Tag Archives: real estate developer
Tara Perkins – Globe and Mail
From his office, the chief executive officer of real estate developer Diamondcorp looks south toward the towers of the Toronto skyline. But what Stephen Diamond sees is the extended expanse of tree tops between his office and the downtown core.
The houses beneath those trees are the reason the developer is comfortable making big bets on the city’s condo market. Unlike downtown Tokyo or London or New York, Toronto has a plethora of single-family homes in its core, he points out.
So although it is true that there are more condos under construction in Toronto than anywhere else in North America, he doesn’t see it as worrisome: It’s just the next phase of the city’s development.
His view sets him apart as fears grow about the health of the condo market in Canada’s most populous city, where developers are building at a record pace. But Mr. Diamond is confident enough that he has raised a new $130-million fund that will be used to build more condos.
“From an urban fabric point of view, Toronto is unique in the world,” Mr. Diamond said in an interview. “It’s one of the few cities that has both a very healthy core and low-rise single-family homes almost within walking distance of the core.”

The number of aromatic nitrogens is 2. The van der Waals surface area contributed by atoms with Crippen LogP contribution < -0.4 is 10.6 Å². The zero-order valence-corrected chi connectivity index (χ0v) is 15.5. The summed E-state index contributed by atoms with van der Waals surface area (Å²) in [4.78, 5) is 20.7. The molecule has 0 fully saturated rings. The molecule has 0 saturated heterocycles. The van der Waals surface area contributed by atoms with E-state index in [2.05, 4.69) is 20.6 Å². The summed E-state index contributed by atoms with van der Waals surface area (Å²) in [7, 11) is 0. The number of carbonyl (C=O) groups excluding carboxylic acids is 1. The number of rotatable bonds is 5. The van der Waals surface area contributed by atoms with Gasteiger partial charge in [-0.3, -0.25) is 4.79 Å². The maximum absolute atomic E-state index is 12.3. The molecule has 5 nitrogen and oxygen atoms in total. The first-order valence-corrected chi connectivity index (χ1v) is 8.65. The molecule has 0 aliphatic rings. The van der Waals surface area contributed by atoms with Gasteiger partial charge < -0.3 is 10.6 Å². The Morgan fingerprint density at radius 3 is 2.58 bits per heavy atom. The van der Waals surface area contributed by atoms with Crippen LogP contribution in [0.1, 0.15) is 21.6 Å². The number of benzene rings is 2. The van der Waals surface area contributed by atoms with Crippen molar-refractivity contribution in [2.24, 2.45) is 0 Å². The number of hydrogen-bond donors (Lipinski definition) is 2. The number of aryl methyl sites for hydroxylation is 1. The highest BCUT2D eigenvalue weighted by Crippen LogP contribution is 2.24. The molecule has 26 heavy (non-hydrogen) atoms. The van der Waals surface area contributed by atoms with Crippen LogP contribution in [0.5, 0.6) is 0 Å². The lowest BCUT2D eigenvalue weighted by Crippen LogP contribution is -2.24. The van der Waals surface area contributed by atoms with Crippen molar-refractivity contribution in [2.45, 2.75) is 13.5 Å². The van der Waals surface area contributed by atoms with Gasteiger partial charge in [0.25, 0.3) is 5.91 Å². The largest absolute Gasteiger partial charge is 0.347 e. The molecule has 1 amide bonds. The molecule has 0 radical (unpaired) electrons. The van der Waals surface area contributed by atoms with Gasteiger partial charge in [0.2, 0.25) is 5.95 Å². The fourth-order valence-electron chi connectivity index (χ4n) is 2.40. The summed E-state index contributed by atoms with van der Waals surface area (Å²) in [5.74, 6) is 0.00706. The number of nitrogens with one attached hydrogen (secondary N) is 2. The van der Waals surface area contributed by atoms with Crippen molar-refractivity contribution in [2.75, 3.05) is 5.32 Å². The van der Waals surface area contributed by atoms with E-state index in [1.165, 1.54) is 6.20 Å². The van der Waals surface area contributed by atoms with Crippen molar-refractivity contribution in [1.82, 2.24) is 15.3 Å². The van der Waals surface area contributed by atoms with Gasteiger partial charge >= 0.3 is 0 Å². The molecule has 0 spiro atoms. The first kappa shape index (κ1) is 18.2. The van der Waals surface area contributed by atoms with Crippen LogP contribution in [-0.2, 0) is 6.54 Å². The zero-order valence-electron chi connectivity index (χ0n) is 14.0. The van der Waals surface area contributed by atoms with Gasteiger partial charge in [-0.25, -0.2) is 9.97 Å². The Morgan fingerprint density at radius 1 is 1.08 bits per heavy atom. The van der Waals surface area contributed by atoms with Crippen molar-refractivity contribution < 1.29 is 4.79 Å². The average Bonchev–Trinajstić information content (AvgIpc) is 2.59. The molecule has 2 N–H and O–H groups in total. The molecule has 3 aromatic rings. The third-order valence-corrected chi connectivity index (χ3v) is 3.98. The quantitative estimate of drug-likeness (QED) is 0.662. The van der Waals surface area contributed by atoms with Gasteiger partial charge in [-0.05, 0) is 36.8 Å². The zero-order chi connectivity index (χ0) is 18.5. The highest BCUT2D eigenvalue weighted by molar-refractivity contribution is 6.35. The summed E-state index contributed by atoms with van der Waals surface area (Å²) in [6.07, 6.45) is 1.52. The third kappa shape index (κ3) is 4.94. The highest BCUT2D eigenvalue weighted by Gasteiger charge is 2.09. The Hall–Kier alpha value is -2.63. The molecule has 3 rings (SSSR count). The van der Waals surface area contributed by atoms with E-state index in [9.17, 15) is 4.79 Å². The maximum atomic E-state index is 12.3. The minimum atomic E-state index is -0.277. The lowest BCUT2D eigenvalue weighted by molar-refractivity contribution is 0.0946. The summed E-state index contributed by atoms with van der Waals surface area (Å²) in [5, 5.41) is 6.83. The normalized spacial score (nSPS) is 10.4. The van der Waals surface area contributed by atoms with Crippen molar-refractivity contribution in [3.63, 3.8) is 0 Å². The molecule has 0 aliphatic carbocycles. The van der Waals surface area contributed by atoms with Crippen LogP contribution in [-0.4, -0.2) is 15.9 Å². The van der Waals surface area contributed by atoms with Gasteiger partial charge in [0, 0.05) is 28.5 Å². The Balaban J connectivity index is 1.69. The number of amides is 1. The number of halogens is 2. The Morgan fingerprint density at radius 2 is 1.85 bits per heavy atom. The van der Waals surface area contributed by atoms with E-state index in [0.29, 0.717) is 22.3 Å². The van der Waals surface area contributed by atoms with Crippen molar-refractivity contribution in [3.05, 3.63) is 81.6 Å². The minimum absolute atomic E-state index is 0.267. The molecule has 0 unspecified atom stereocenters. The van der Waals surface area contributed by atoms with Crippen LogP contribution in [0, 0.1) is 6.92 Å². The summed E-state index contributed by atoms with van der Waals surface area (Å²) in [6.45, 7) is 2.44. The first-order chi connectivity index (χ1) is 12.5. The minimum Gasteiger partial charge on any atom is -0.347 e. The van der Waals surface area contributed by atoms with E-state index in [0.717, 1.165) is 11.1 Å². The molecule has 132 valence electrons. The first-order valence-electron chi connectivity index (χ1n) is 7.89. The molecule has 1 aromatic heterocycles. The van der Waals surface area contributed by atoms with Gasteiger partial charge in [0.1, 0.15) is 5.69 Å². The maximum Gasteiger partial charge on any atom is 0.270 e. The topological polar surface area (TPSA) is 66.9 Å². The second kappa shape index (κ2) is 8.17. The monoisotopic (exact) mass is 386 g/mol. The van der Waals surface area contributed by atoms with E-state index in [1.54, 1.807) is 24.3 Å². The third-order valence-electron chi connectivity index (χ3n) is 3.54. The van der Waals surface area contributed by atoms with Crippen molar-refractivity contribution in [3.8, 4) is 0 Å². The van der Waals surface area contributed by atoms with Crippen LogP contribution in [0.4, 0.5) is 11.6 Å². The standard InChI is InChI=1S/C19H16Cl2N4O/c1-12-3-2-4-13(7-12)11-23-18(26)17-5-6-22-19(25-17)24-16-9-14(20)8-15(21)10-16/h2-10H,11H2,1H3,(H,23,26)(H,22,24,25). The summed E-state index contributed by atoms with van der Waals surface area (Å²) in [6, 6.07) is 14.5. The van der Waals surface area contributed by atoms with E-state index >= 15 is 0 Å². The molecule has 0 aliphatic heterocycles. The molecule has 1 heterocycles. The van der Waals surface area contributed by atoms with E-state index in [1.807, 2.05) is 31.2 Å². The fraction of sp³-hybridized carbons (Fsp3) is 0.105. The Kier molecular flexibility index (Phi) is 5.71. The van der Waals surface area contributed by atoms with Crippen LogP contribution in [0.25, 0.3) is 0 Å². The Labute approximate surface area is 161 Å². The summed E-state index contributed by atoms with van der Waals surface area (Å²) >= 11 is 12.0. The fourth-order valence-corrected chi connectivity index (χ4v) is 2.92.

Comment: It is SO nice to hear people who actually work in the real estate industry, building condos in Toronto, speak of the market. They tell a very different tale than the “experts” and pundits. Who do you believe more? Those who do this for a living, or those in the peanut gallery?
He believes that what is occurring is a necessary switch from building outward to building upward. “We’re not supplying too many units, we’re supplying them in a different form,” he said in an interview.
More than 6,000 newly built condos sold in Toronto in the first quarter, the highest number ever for the January-to-March period, research firm Urbanation said Monday. But the average number of sales per project was down, as builders unveil more new projects every week. There were 338 active condo projects in Toronto in the first quarter, a record high.
Comment: People forget to mention that over the past decade, house sales have dropped by half while condo sales have doubled. One went down while the other rose, almost matching each other. And that is just resales. With all the new people coming to Toronto every year, you would expect an increase – but there is, all the new condos. Looking at the stats we can see everything balancing out, it all makes sense. It is not like we just added 50,000 condo sales to the market.
Urbanation has identified the rising amount of unsold condo units as a factor that could derail the market. There were 15,554 unsold units at the end of 2011 – 27% more than a year earlier.
Comment: Weird, that is very different from Tridel’s number. But either way, the amount is actually 5% of total inventory, which is quite low.
Finance Minister Jim Flaherty recently suggested that developers in Toronto are prepared to build until sales evaporate, a scenario that he said could lead to a condo market crash.